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3. Entering commands

Most commonly, you will enter Maxima commands in the last input line that appears on the text Window. That text will be rendered in green. If you press enter, without having written a command-termination character (either `;' or `$') at the end, the text will remain green and you can continue to write a multi-line command. When you type a command-end character and press the enter key, the text will become blue and a response from Maxima should appear in black. You can also use the key combination Ctrl-j to move to a new line without sending the input for Maxima evaluation yet. If you want to clear all the current input (in green), even if it spans several lines, use the key combination Ctrl-u.

If you move the cursor over the (%i1) input label, or any other label or output text (in black), you will not be able to type any text there; that feature will prevent you from trying to enter a command in the wrong place, by mistake. If you really want to insert some additional text to modify Maxima's output, and which will not be interpreted by Maxima, you can do that using cut and paste (we will cover that later).

You can also write a new input command for Maxima on top of a previous input line (in blue), for instance, if you do not want to write down again everything but just want to make a slight change. Once you press the enter key, the text you modified will appear at the last input line, as if you had written it down there; the input line you modified will continue the same in Xmaxima's and Maxima's memory, in spite of having changed in the screen.

For example, suppose you entered `a: 45;' in input line (%i1), and something else in (%i2). You then move up over the (%i1) a: 45; and change the 5 for an 8. Once you press enter, you will have in the screen (%i1) a: 48; and (%i3) a: 48;. But if you write, in the current input line, (%i1) the original input `a: 45;' will reappear. If you navigate through the input lines history (see next section), you will also see that the first input keeps its original value.

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3.1 Input lines history

When the cursor is at the end of the last (%i) label, you can use the key combinations Alt-p and Alt-n to recover the previous or next command that you entered. If you have just pressed Alt-n, the `next' command means the first one you entered; but if you press it again it will mean the second one and so on.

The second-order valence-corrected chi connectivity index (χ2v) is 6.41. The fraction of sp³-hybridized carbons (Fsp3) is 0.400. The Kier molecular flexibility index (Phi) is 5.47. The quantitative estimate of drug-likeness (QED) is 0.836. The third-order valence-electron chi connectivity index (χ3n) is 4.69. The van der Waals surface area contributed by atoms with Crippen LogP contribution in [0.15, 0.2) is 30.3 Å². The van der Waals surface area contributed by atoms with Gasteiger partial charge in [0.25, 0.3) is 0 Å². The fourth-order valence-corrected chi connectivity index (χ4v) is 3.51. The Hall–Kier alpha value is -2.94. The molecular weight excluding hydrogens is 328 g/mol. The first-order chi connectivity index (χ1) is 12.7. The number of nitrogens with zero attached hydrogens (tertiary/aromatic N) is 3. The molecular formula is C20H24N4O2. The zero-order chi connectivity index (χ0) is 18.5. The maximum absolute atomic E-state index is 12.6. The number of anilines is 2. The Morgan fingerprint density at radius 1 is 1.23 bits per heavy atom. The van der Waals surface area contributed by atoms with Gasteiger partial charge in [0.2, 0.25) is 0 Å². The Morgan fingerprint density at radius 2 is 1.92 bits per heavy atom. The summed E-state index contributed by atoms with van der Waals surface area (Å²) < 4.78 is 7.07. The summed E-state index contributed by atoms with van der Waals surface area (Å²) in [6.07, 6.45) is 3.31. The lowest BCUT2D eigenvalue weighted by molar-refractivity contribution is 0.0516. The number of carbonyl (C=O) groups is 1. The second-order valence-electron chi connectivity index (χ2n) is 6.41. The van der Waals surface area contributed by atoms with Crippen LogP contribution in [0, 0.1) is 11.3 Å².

In the same way, if you press Alt-p repeatedly, until you reached the first input, it will then continue to the last command you entered. Once you get on the screen the command that you were looking for, it will appear in green, as if you would have just type it, and you can modify it before you press enter.

Those two key combinations can also be used to search for a previous input line with a particular string in it. You first write down the string to search, and then press Alt-p, to search backwards, or Alt-n to search forward. Pressing those key combinations repeatedly will allow you to cycle through all the lines that contain the string. If you want to try a different string in the middle of the search, you can delete the current input, type the new string, and start the search again.

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3.2 Cutting and pasting

You can cut or copy a piece of text that you select, from anywhere on text window; not just from the input lines but also from the output text in black.

To select the text, you can drag the cursor with the mouse while you keep its left button depressed, or you can hold the shift key with one finger, while you move the cursor with the mouse or with the arrow keys.

Once you have selected the text, you can either cut it, with Ctrl-x, or copy it to an internal buffer, with Ctrl-c. Instead of those key combinations, you can also use two options that appear inside the Edit menu.

The text that has been cut or copied more recently can be pasted anywhere, even in the output fields, using Ctrl-v or an option in the Edit menu.

There is a command similar to `cut', called `kill' (Ctrl-k, with two major differences: it only works in input fields (blue or green) and instead of cutting a text that was selected, it will cut all the text from the cursor until the end of the input line where the cursor is. The command `Clear input' (Ctrl-u) is similar to `kill', but it will cut the whole input line.

To paste the last text that you have cut with either `kill' or `clear input', you should use the `yank' command, Ctrl-y. If you prefer, you can use entries in the Edit menu to kill, clear input and yank.

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3.3 Other key combinations

There are other useful key combinations, which are not particular to Xmaxima, but are defined in most Tcl/Tk programs:


The same as the right arrow key.


The same as the left arrow key.


The same as the up arrow key.


The same as the down arrow key.


Moves to the first character in a line (either input or output)


Moves to the last character in a line (either input or output)


Moves one page up


Moves one page down


Moves the first character in the text window.


Moves to the last character in the text window.

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This document was generated by Viktor T. Toth on May, 30 2017 using texi2html 1.76.